At the Upstate History Alliance/Museum Association of New York conference, James Chung and Susie Wilkenning of Reach Advisors led a great session through Colonie Center in Albany, where we met with various retailers and learned about how they brand and present their businesses, who their clients are, and even what music they choose to play. Read great observations from Susie, James, and Winterthur student Amanda Rosner at Reach Advisor's blog, Museum Audience Insight.
In addition to the branding discussions, I was also struck by the ways in which these businesses approach training and rewarding front line people. At American Eagle, the manager noted that they always interview job applicants in a group--and if you can't talk in a group, they are fairly sure that you won't be the kind of outgoing sales person they're looking for. They have quite definite ideas about that person--they must be able to attract, engage and outfit (AEO) their customers. How do they do it? An initial training, and then direct, ongoing coaching and modeling.
Other places make real commitments to their front line staff as well. You would hope that bookstore staff knew something about books--sure enough, all three employees who spoke with us each named a different, very current book they were reading. By using staff recommendations (why couldn't we use those in exhibits?) and hotlines to report best selling items, these businesses gave their front line staff a sense of power--however, it was still very clear that it was critical that front line staff embrace and understand the values of the organization. Different rewards were given to staff for their efforts--at Sephora, a bonus goes to every employee (the same amount, no matter your position) if sales goals are reached.
What does this have to do with museums? How many museums have you been to where the front line staff looked pained as you approach? or ones that told you, "we're closing at 4:00" when it's only just after three? or docents who told you about their family connection to the site, rather than about the larger meanings conveyed in a carefully crafted tour? I think it's about two areas where we, particularly small museums, could greatly improve on our practices.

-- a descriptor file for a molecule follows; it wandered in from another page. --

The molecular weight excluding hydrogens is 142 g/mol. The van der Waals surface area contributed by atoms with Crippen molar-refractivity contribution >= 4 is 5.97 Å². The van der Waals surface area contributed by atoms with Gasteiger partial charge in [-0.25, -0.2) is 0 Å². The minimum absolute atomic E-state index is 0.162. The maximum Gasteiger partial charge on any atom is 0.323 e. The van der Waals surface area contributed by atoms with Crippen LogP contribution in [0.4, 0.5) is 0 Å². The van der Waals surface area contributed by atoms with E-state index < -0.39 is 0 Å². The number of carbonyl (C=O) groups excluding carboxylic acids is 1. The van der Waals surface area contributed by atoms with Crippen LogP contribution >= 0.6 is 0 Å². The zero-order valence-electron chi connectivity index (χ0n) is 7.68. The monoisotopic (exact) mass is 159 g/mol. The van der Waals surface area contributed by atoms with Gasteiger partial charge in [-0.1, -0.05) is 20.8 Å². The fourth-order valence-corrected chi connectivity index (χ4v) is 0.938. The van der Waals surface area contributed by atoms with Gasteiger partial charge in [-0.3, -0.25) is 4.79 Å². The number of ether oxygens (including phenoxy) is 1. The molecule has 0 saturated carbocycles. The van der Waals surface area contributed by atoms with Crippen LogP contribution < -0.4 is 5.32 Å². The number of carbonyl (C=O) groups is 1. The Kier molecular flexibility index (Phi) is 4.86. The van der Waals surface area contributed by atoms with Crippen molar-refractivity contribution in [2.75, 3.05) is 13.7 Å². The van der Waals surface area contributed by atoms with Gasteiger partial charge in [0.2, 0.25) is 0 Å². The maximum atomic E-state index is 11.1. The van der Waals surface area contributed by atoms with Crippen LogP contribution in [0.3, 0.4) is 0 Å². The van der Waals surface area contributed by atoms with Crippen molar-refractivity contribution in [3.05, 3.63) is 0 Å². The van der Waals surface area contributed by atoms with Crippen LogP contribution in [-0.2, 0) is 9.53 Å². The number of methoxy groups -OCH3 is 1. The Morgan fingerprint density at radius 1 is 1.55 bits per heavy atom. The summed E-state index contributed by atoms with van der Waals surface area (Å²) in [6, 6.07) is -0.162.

First, values and mission. It was amazing to me that all of these businesses had a very clear idea of their values and their mission, and that employees directly understood it. It seems to me that all of us, as organizations whose values do not necessarily include profit, need to do a better job at making sure our values and mission are embued in everything we do. At a recent meeting, when I asked a director about the organizational mission, he said, "oh, it's on the brochure." That doesn't quite compare to the LL Bean staff member relating the story of LL Bean's original boots and the company's values that spring from that original story.
Second, recruiting and training. If American Eagle can take 18 year olds and turn them into enthusiastic salespeople for plaid shorts and flip flops, then why can't we take all our volunteers and turn them into enthusiastic salespeople for our museums? I wonder if it's not because we're scared of them, we wonder how we will get other volunteers if we don't let the ones we have do just what they want. What would happen if we made it cool to be a volunteer? Maybe we provide free stuff (okay, like Amanda, I was seduced by the water bottle and light up hat.) and give them a way, within an organizational structure, to share their input to help shape the experience but to make sure that the visitor experience remains one consistent with our values. Maybe then visitors will flock to our museums the same way they do the malls.